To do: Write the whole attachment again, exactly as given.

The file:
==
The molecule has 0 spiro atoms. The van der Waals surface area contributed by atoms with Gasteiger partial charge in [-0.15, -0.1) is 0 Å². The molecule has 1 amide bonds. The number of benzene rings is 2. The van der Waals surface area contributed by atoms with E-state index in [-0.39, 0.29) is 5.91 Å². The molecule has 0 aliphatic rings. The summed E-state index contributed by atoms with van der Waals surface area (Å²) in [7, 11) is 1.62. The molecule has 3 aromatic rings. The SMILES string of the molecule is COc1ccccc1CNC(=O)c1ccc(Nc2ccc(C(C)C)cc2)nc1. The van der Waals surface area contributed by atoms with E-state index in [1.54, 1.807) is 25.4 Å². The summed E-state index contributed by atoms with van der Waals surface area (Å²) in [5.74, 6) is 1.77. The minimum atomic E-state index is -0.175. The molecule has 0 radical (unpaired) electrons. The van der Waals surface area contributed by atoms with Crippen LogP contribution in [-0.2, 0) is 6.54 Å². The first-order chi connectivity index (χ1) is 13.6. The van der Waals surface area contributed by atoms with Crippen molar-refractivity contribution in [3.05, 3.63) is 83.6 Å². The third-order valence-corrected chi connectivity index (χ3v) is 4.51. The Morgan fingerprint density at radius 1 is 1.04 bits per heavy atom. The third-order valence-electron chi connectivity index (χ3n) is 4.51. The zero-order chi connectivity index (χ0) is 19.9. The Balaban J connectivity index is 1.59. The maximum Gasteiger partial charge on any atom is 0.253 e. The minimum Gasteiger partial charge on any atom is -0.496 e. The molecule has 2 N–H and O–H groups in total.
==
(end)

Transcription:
The molecule has 0 spiro atoms. The van der Waals surface area contributed by atoms with Gasteiger partial charge in [-0.15, -0.1) is 0 Å². The molecule has 1 amide bonds. The number of benzene rings is 2. The van der Waals surface area contributed by atoms with E-state index in [-0.39, 0.29) is 5.91 Å². The molecule has 0 aliphatic rings. The summed E-state index contributed by atoms with van der Waals surface area (Å²) in [7, 11) is 1.62. The molecule has 3 aromatic rings. The SMILES string of the molecule is COc1ccccc1CNC(=O)c1ccc(Nc2ccc(C(C)C)cc2)nc1. The van der Waals surface area contributed by atoms with E-state index in [1.54, 1.807) is 25.4 Å². The summed E-state index contributed by atoms with van der Waals surface area (Å²) in [5.74, 6) is 1.77. The minimum atomic E-state index is -0.175. The molecule has 0 radical (unpaired) electrons. The van der Waals surface area contributed by atoms with Crippen LogP contribution in [-0.2, 0) is 6.54 Å². The first-order chi connectivity index (χ1) is 13.6. The van der Waals surface area contributed by atoms with Crippen molar-refractivity contribution in [3.05, 3.63) is 83.6 Å². The third-order valence-corrected chi connectivity index (χ3v) is 4.51. The Morgan fingerprint density at radius 1 is 1.04 bits per heavy atom. The third-order valence-electron chi connectivity index (χ3n) is 4.51. The zero-order chi connectivity index (χ0) is 19.9. The Balaban J connectivity index is 1.59. The maximum Gasteiger partial charge on any atom is 0.253 e. The minimum Gasteiger partial charge on any atom is -0.496 e. The molecule has 2 N–H and O–H groups in total.